Monday, October 31, 2005

Unpopular headgear

New survey: Almost half of the population, 46 percent, thinks that Muslim headscarves should be forbidden in Danish schools.

This was an opening for The Danish People's Party to restate their old suggestion on prohibiting religious headgear. Their argument is headscarves discriminates young girls and with a ban this would be prevented.

So where does that leave us? Should it be forbidden for fat girls to wear short, tight shirts? Should pale people be restricted in their use of bright-coloured clothes?

On the radio this morning you could hear the average Dane sharing his thoughts on this topic. One lady explained that a lot of headgear should be prohibited. Not just headscarves but also (the way I understood it) caps, religious as non-religious, should be forbidden in school. According to her such clothing didn't belong in school.

This is an interesting statement because it questions the grounds for restrictions on religious headgear. Does 46 percent of the population think a ban will result in less discrimination? Or is it that we don't want visible "unconventional stuff" in the Danish public? Especially not, when it stems from values that we see as different from our own?

Wednesday, October 26, 2005

Pull the Strings

After spending the day with slightly depressing readings on the "transatlantic crisis", neoconservatism and the Bush-administration this is the comic relief.

You can drag him all you want. Just use the cursor.

A bit like Gandhi

What's your political conviction? Are you closest to Bush, Mandela, Mugabe, Dalai Lama or Berlusconi? Find out at www.politicalcompass.org.

The test places you in a diagram with a vertical social scale and a horizontal economic scale. For those interested my scores are:

Economic Left/Right: -5.75
Social Libertarian/Authoritarian: -6.97

Here we go...

This morning something happened that most likely will change the lives of 100.000 Danish people. The Confederation of Danish Industries (DI) published a discussion paper on the Danish education system. Especially one suggestion was popular in the media: Partly converterting the study grant to a loan that can be cancelled if you do your degree in five years. This is to create an "economical motivation" for people to complete their studies faster.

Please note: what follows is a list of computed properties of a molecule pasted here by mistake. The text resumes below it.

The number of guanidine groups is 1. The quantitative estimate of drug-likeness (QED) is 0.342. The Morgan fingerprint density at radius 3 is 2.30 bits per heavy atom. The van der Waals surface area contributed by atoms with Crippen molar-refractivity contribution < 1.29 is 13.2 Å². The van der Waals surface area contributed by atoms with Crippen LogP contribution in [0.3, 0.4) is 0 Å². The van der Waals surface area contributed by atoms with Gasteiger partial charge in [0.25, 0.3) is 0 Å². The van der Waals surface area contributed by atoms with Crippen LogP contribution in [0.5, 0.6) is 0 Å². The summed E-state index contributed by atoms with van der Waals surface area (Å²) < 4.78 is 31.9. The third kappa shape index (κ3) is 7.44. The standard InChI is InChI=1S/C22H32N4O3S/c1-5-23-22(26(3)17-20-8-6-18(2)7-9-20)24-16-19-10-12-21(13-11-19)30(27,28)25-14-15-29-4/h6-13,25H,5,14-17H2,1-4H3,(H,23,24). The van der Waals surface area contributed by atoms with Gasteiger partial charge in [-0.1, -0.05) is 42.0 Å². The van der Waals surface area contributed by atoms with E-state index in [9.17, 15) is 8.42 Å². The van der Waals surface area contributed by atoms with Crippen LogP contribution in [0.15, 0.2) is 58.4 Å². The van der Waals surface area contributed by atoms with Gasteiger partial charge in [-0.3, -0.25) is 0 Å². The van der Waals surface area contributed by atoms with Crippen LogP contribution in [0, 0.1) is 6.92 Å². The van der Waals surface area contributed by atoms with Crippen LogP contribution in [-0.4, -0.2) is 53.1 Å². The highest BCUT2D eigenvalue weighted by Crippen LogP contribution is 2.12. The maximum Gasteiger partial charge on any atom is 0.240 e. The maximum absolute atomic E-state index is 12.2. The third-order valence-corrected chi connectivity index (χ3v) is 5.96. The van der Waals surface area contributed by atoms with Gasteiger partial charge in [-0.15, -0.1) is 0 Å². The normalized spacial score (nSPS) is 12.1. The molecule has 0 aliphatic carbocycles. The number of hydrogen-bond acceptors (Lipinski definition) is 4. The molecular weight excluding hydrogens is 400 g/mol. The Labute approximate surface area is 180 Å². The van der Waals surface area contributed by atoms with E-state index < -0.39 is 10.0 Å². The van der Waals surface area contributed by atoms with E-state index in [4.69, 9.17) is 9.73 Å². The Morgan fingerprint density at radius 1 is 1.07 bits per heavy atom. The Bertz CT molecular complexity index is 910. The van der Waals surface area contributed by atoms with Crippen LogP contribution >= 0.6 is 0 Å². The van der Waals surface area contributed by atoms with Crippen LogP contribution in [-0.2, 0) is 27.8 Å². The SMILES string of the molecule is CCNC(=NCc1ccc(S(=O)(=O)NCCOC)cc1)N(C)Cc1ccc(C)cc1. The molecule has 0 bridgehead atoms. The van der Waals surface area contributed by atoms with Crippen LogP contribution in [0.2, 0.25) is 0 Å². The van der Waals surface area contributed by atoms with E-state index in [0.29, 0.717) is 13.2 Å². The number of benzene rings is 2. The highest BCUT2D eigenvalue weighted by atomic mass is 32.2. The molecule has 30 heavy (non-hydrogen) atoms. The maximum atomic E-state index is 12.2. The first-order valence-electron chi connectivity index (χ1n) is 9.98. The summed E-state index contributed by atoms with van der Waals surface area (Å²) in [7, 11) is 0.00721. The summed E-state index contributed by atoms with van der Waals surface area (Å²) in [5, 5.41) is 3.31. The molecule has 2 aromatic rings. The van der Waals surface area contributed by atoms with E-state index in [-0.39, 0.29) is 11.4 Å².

This suggestion will have profound consequences for most Danish students - maybe not right now, but in the very near future. A reform of the study grant is undoubtly on the government's agenda and DI - as one of Denmark's most influential interest groups - of course will have a saying in the reform's concrete elaboration.

The proposals from DI:

DI foreslår

— At man med inspiration i det hollandske system reformerer SU-systemet, så stipendiet gøres afhængigt af studiefremdrift og alderfor studiestart.
— At man eksempelvis nedsætter SU’en i den sidste del af den normerede studietid og erstatter det med et lån, som eftergives, hvis man færdiggør sin uddannelse på normeret tid.
— At man gradvist aftrapper SU-klippene afhængigt af ventetid efter endt ungdomsuddannelse. Hvis man for eksempel starter sin uddannelse ét år efter endt ungdomsuddannelse, så har man SU-klip til den normerede uddannelsestid + 1 år, hvis man starter 2 år efter, har man SU-klip til den normerede uddannelsestid osv.
— At muligheden for at strække SU’en over syv eller otte år fjernes ved at afskaffe muligheden for at opspare frameldte SU-klip.

Read the entire paper at DI's homepage

I'm always amazed by the ways in which globalization works. A few years ago education politics never made it to the front page as today's story. But now the study grant and the motivation and working morale of students are high politics due to the "global knowledge race" where well-educated people are crucial to competitiveness. Today me and my 99.999 fellow students concern big corporations and political parties.

Tuesday, October 25, 2005

Identity Crisis # 2

A year ago I had my first identity crisis. It's a well-known fact that you're suppose to have a crisis when you turn 25. Well, for some obscure reason I started believing that I was 25 and -not surprisingly - a crisis came along. A week before my birthday this year I found out I was actually only 24 and just about to turn 25. Woops. Even though I felt a bit silly I was happy that the infamous crisis at 25 was over and dealt with.

Or so I thought.

Some days ago I was asked to "consider your primary affiliation in terms of identity and community". Piece of cake, I thought to myself, of course I'm a world-citizen-cosmopolitian-very-liberal-embrace-all-cultures-and-not-determined-by-my-own-cultural-background-kind-of-person! But then I gave it some thought.

Actually I'm not. I'm as Danish as you get. I have all the rights and privilegies of Danish people and my values are undoubtly Danish which has both a downside and an upside. As a Dane I'm a big fan of democracy and solidarity but at the same time somewhat intolerant to those not sharing these values. As a Danish political science scholar said it: "We are so tolerant that we are intolerant".

That's me. And I'll keep this self-analysis in mind before again claiming to be a world-citizen-cosmopolitian-very-liberal-embrace-all-cultures-and-not-determined-by-my-own-cultural-background-kind-of-person.